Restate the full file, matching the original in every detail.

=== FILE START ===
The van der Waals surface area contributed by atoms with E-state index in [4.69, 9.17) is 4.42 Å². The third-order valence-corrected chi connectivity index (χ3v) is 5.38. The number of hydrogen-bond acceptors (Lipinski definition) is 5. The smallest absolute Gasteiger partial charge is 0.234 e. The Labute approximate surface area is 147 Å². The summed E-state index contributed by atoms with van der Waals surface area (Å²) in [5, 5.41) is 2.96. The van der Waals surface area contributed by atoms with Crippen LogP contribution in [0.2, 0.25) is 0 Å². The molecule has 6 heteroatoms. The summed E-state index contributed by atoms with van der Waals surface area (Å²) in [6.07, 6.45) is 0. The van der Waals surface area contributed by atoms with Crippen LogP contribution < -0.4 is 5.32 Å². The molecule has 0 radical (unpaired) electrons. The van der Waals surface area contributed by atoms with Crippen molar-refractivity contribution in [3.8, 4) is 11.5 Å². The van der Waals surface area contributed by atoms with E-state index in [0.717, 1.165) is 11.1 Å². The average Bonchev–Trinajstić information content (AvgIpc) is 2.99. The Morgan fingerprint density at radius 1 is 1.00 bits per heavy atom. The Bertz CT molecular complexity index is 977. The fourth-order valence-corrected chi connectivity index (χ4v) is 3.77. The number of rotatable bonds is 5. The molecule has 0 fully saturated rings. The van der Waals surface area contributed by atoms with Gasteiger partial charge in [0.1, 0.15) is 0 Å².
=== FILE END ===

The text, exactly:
The van der Waals surface area contributed by atoms with E-state index in [4.69, 9.17) is 4.42 Å². The third-order valence-corrected chi connectivity index (χ3v) is 5.38. The number of hydrogen-bond acceptors (Lipinski definition) is 5. The smallest absolute Gasteiger partial charge is 0.234 e. The Labute approximate surface area is 147 Å². The summed E-state index contributed by atoms with van der Waals surface area (Å²) in [5, 5.41) is 2.96. The van der Waals surface area contributed by atoms with Crippen LogP contribution in [0.2, 0.25) is 0 Å². The molecule has 6 heteroatoms. The summed E-state index contributed by atoms with van der Waals surface area (Å²) in [6.07, 6.45) is 0. The van der Waals surface area contributed by atoms with Crippen LogP contribution < -0.4 is 5.32 Å². The molecule has 0 radical (unpaired) electrons. The van der Waals surface area contributed by atoms with Crippen molar-refractivity contribution in [3.8, 4) is 11.5 Å². The van der Waals surface area contributed by atoms with E-state index in [0.717, 1.165) is 11.1 Å². The average Bonchev–Trinajstić information content (AvgIpc) is 2.99. The Morgan fingerprint density at radius 1 is 1.00 bits per heavy atom. The Bertz CT molecular complexity index is 977. The fourth-order valence-corrected chi connectivity index (χ4v) is 3.77. The number of rotatable bonds is 5. The molecule has 0 fully saturated rings. The van der Waals surface area contributed by atoms with Gasteiger partial charge in [0.1, 0.15) is 0 Å².